Daily photo: Shawbost Norse Mill and Kiln, Lewis, Scotland

Shawbost Norse Mill and Kiln, Lewis, Scotland

Shawbost Norse Mill and Kiln
This site was walking distance from the cottage I stayed at for a week on the Isle of Lewis. There were hundreds of these in existence in earlier times but now only a few remain. This one was restored by the local schoolchildren. It enabled corn to be milled, using only a small stream as the power source.
Another amazing example of living sustainably, using the sparse energy resources available, in an efficient manner. They knew a lot about practical eco living over a hundred years ago!

About John Williams

John Williams looks at travel from a responsible consumer's perspective. He is doesn't accept hosted trips, so don't expect gushing reports of experiences that neither he, you, nor our planet can afford. He, is the first to acknowledge that when it comes to sustainable travel, he has a lot to learn. TravelCrunch is a platform for sharing his learning, but if you have any tips or disagreements feel free to air them in the comments.

World Water Week -Travel tips for saving water

This week is World Water Week a cause very close to my heart as WaterAid is my favourite charity. It is a sad fact that 884 million people in developing countries have no access to clean water. Many walk miles for a container of dirty unsafe water each day. Every 17 seconds a child dies of a water borne disease. While about 70% of the Earth is covered by water only 3% is in the form of fresh water and the majority of this is in the polar ice caps. WaterAid works on projects to bring safe water and sanitation to communities. it along with other organisations is making slow headway as there was closer to 1 billion people without safe water 10 years ago.

There is a long way to but as populations increase there can be no corresponding increase in fresh water on this small planet.

Tourism can also put strains on water supplies. It is a fact for example that the average water consumption by a French person is 140 litres of water per person per day while at home. When travelling this rockets to 300 litres per person per day! A typical occupied hotel room in the USA consumes 825 litres of water per day! A modern toilet flush will only produce 4.6 litres of water, so that’s an awful lot of flushes.  These rates of consumption put tremendous strains on water supplies in some parts of the world. So how can we be more frugal with our use of water while travelling (or at home for that matter)?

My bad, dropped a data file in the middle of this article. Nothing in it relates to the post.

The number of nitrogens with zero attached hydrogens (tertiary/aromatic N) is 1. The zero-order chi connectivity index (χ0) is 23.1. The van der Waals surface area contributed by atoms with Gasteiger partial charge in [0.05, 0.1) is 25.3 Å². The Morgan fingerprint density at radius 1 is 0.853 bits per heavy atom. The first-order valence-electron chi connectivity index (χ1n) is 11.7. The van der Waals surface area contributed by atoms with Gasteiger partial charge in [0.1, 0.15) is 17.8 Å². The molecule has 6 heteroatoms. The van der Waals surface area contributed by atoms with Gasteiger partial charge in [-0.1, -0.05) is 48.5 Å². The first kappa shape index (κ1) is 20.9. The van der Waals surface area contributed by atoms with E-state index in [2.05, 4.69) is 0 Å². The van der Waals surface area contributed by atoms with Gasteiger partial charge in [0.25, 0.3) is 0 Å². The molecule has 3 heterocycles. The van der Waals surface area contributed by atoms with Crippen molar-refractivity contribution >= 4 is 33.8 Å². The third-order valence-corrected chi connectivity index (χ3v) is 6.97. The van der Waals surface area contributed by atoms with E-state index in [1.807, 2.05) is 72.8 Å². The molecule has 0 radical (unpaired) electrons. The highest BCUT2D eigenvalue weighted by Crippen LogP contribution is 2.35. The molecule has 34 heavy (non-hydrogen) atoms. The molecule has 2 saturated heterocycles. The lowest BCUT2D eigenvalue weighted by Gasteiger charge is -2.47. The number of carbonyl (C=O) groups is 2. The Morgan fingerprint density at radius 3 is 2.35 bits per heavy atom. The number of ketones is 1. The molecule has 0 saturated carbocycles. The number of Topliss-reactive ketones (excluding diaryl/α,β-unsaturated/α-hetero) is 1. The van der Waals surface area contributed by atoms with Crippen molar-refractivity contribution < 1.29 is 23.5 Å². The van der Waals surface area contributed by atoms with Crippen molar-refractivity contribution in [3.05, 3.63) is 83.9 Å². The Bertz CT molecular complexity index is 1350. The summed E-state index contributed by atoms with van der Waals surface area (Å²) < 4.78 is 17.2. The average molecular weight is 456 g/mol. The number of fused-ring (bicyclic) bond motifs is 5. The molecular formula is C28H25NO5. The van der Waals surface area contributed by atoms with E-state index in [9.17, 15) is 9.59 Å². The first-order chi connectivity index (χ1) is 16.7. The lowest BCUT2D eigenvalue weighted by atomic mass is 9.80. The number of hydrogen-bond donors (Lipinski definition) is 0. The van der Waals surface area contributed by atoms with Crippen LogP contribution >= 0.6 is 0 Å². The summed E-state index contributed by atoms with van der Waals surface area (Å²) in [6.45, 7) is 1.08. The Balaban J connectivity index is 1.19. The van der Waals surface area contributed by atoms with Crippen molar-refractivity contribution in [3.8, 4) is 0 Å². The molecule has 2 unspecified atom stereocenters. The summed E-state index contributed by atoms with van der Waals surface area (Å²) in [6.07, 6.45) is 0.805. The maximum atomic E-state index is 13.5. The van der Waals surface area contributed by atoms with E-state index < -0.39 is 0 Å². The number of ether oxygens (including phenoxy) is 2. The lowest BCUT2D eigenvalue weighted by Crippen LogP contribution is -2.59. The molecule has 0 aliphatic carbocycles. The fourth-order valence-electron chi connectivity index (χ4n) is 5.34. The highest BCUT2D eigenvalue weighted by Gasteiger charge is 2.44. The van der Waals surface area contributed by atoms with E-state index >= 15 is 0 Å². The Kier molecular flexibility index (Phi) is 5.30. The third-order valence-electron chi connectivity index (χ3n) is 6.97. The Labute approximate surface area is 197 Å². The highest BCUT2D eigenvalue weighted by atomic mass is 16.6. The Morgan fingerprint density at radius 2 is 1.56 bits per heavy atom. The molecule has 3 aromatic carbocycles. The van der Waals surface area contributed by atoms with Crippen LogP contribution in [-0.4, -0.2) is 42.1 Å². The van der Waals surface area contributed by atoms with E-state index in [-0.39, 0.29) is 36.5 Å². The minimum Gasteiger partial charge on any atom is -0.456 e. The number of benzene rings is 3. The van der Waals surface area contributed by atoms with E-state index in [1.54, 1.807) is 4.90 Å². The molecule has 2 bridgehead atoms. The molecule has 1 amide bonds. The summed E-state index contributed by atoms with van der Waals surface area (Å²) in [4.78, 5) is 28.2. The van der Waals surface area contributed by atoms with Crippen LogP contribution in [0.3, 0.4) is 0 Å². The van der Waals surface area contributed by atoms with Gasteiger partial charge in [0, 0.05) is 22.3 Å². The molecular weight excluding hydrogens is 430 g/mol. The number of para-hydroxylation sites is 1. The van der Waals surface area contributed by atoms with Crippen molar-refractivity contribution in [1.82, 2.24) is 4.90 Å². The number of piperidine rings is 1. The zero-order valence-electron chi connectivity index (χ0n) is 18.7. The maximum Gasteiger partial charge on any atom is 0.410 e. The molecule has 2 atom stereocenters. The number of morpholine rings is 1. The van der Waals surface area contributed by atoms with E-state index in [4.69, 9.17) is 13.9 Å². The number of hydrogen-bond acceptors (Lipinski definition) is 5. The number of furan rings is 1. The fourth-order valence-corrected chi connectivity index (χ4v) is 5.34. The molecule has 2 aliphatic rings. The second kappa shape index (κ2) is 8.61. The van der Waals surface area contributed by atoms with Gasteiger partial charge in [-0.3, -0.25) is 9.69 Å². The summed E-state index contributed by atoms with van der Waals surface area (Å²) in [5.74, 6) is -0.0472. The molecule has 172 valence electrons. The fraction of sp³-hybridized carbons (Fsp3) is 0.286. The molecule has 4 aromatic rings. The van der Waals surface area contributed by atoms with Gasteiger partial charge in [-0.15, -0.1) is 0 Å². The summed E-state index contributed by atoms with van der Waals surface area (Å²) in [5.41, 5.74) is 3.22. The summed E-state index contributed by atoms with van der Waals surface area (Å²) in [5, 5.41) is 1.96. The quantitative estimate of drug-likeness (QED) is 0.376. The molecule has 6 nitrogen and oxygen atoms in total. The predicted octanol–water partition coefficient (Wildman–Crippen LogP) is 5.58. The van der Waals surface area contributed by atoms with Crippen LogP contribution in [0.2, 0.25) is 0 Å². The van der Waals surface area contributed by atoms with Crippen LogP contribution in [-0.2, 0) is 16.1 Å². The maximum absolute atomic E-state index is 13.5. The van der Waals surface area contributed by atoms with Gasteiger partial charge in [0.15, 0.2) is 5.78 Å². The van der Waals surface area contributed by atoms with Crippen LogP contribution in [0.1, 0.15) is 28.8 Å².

Tip 1

Do some research before your travel. Will you be staying in accommodation that has considered sustainability. Do they have measures in place for conserving drinking water such as dual flush toilets, aerated shower heads and tap faucets, do they make use of rainwater or grey water? You might also want to consider energy reduction measures and waste minimisation measures adopted as well.

Tip 2

Obvious really but short showers consume less water than long deep baths.

Finally as it is World Water Week consider supporting a water charity such as WaterAid.

Information – WaterAid, Mountain Riders and Fairmont Hotels

About John Williams

John Williams looks at travel from a responsible consumer's perspective. He is doesn't accept hosted trips, so don't expect gushing reports of experiences that neither he, you, nor our planet can afford. He, is the first to acknowledge that when it comes to sustainable travel, he has a lot to learn. TravelCrunch is a platform for sharing his learning, but if you have any tips or disagreements feel free to air them in the comments.